In this study, participants rated previously unseen faces on six dimensions: familiarity, distinctiveness, attractiveness, memorability, typicality, and resemblance to a familiar person. The faces were then presented again in a recognition test in which participants assigned their positive recognition decisions to either remember (R), know (K), or guess categories. On all dimensions except typicality, faces that were categorized as R responses were associated with significantly higher ratings than were faces categorized as K responses. Study ratings for R and K responses were then subjected to a principal components analysis. The factor loadings suggested that R responses were influenced primarily by the distinctiveness of faces, but K responses were influenced by moderate ratings on all six dimensions. These findings indicate that the structural features of a face influence the subjective experience of recognition.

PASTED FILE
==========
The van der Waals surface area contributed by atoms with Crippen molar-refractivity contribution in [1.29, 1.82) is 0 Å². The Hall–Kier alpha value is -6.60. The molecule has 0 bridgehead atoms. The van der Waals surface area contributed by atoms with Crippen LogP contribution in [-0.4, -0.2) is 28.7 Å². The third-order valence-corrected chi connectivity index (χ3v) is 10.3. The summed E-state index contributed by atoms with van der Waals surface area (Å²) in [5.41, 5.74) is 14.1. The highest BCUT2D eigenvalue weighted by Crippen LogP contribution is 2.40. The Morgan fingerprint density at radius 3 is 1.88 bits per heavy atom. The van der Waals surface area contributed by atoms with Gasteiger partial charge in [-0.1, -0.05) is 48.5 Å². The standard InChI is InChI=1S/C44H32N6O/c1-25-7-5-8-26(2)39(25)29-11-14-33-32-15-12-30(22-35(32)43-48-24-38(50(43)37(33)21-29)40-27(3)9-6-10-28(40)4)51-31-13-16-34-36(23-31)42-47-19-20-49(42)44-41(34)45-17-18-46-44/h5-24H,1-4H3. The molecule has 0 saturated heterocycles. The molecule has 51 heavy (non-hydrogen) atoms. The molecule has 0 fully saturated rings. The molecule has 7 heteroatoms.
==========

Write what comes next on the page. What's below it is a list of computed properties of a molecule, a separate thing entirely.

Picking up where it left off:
Hay supervised the data collection, conducted data analysis, and co-wrote the manuscript. RAE_import_type : Journal article RAE_uoa_type : Psychology